Who doesn't long to see far greater efficiency in soul-winning? The apostles put little pressure upon the early Christians. Paul commends rather than prods the Thessalonian Christians: "Not only did the message about the Lord go out from you throughout Macedonia and Achaia, but the news about your faith in God has gone everywhere. "There is nothing, then, that we need to say" (1 Thess. 1:8, GNB). An evangelist's or church administrator's dream! No need for high-pressure promotion.
Was the gospel of the Thessalonians self-propagating? It seems that it did have its own built-in power pack. It motivated people even to the point of being thought extravagantly zealous: "If we are out of our mind ... [or] in our right mind, ... Christ's love [agape] compels us, because we are convinced that one died for all, and therefore all died. And He died for all, that those who live should no longer live for themselves" (2 Cor. 5:13-15, NIV).
In other words, they sensed a motivation fueled by something special they saw in the sacrifice of Christ. Once you grasped what had happened, you just couldn't sit still. The tongue-tied had to talk, and the timid grew bold (Isa. 32:4; Zech. 12:8). You saw the Messiah to be the second Adam; He died "for all." That meant--if He had not died, you would be dead. Since He became corporately one with the human race, "all died" in Him; from now on nobodycould go on "living for themselves." You could no longer think that you belonged to yourself, or that anything you possessed was yours. With one divine stroke, knot of human self-centered concern was cut. The cross did it.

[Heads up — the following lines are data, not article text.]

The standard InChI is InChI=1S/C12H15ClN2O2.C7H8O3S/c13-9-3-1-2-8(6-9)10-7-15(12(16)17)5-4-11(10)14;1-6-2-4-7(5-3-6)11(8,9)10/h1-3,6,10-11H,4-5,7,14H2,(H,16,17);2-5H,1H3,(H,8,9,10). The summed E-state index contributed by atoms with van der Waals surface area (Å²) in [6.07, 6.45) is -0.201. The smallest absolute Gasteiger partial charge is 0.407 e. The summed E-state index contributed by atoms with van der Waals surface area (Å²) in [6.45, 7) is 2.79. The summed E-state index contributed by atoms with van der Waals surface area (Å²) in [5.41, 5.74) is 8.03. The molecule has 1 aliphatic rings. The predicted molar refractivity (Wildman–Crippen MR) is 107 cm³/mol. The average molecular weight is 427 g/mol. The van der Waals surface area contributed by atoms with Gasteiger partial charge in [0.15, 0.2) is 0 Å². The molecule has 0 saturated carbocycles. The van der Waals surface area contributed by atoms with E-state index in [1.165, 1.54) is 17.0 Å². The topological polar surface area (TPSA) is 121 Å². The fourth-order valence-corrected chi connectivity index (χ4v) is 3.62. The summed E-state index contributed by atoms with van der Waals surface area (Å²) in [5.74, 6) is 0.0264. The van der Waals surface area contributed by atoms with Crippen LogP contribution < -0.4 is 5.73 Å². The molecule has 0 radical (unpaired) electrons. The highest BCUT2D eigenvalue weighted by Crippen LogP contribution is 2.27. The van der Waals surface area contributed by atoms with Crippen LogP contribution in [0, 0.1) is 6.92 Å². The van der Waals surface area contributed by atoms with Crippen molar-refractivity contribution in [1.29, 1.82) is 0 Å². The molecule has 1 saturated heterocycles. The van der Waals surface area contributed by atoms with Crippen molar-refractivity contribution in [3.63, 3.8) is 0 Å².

A new purpose for living took over: if you believed this self-propagating gospel, you just had to live "for Him who died" for you, and it wasn't fear or hope-of-reward that moved you. Materialism, sensuality, all self-centered motivations were transcended by this phenomenal new reason for living. You saw yourself eternally in debt to the Son of God. And the idea caught on, because there were honest hearts everywhere. Jews and Gentiles came out of nowhere, ready to respond.